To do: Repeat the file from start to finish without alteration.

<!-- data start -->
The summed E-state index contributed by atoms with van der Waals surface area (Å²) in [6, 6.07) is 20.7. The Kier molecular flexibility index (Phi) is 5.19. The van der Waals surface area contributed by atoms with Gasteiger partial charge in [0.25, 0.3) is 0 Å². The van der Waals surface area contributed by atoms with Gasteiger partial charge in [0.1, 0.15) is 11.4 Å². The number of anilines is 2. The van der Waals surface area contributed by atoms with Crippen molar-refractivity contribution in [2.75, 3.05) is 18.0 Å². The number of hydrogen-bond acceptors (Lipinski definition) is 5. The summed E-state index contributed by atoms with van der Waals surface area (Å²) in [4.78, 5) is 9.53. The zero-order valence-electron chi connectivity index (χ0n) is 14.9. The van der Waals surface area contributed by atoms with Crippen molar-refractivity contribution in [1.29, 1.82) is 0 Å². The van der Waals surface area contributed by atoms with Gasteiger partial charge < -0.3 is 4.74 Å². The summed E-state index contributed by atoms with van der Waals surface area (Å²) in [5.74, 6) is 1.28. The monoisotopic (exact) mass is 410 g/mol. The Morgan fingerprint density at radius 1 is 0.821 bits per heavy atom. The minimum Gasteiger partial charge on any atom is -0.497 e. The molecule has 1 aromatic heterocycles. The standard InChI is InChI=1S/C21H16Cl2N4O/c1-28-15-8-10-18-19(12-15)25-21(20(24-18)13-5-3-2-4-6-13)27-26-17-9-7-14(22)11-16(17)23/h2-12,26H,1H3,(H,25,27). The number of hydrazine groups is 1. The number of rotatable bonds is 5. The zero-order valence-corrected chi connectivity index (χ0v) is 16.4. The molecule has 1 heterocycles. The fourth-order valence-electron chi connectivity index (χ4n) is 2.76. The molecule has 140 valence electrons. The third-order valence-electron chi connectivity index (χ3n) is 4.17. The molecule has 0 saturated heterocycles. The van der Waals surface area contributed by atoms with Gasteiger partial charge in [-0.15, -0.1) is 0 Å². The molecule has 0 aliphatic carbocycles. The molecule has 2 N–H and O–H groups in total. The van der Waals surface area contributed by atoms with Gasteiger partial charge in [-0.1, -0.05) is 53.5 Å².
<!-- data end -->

The summed E-state index contributed by atoms with van der Waals surface area (Å²) in [6, 6.07) is 20.7. The Kier molecular flexibility index (Phi) is 5.19. The van der Waals surface area contributed by atoms with Gasteiger partial charge in [0.25, 0.3) is 0 Å². The van der Waals surface area contributed by atoms with Gasteiger partial charge in [0.1, 0.15) is 11.4 Å². The number of anilines is 2. The van der Waals surface area contributed by atoms with Crippen molar-refractivity contribution in [2.75, 3.05) is 18.0 Å². The number of hydrogen-bond acceptors (Lipinski definition) is 5. The summed E-state index contributed by atoms with van der Waals surface area (Å²) in [4.78, 5) is 9.53. The zero-order valence-electron chi connectivity index (χ0n) is 14.9. The van der Waals surface area contributed by atoms with Crippen molar-refractivity contribution in [1.29, 1.82) is 0 Å². The van der Waals surface area contributed by atoms with Gasteiger partial charge < -0.3 is 4.74 Å². The summed E-state index contributed by atoms with van der Waals surface area (Å²) in [5.74, 6) is 1.28. The monoisotopic (exact) mass is 410 g/mol. The Morgan fingerprint density at radius 1 is 0.821 bits per heavy atom. The minimum Gasteiger partial charge on any atom is -0.497 e. The molecule has 1 aromatic heterocycles. The standard InChI is InChI=1S/C21H16Cl2N4O/c1-28-15-8-10-18-19(12-15)25-21(20(24-18)13-5-3-2-4-6-13)27-26-17-9-7-14(22)11-16(17)23/h2-12,26H,1H3,(H,25,27). The number of hydrazine groups is 1. The number of rotatable bonds is 5. The zero-order valence-corrected chi connectivity index (χ0v) is 16.4. The molecule has 1 heterocycles. The fourth-order valence-electron chi connectivity index (χ4n) is 2.76. The molecule has 140 valence electrons. The third-order valence-electron chi connectivity index (χ3n) is 4.17. The molecule has 0 saturated heterocycles. The van der Waals surface area contributed by atoms with Gasteiger partial charge in [-0.15, -0.1) is 0 Å². The molecule has 0 aliphatic carbocycles. The molecule has 2 N–H and O–H groups in total. The van der Waals surface area contributed by atoms with Gasteiger partial charge in [-0.1, -0.05) is 53.5 Å².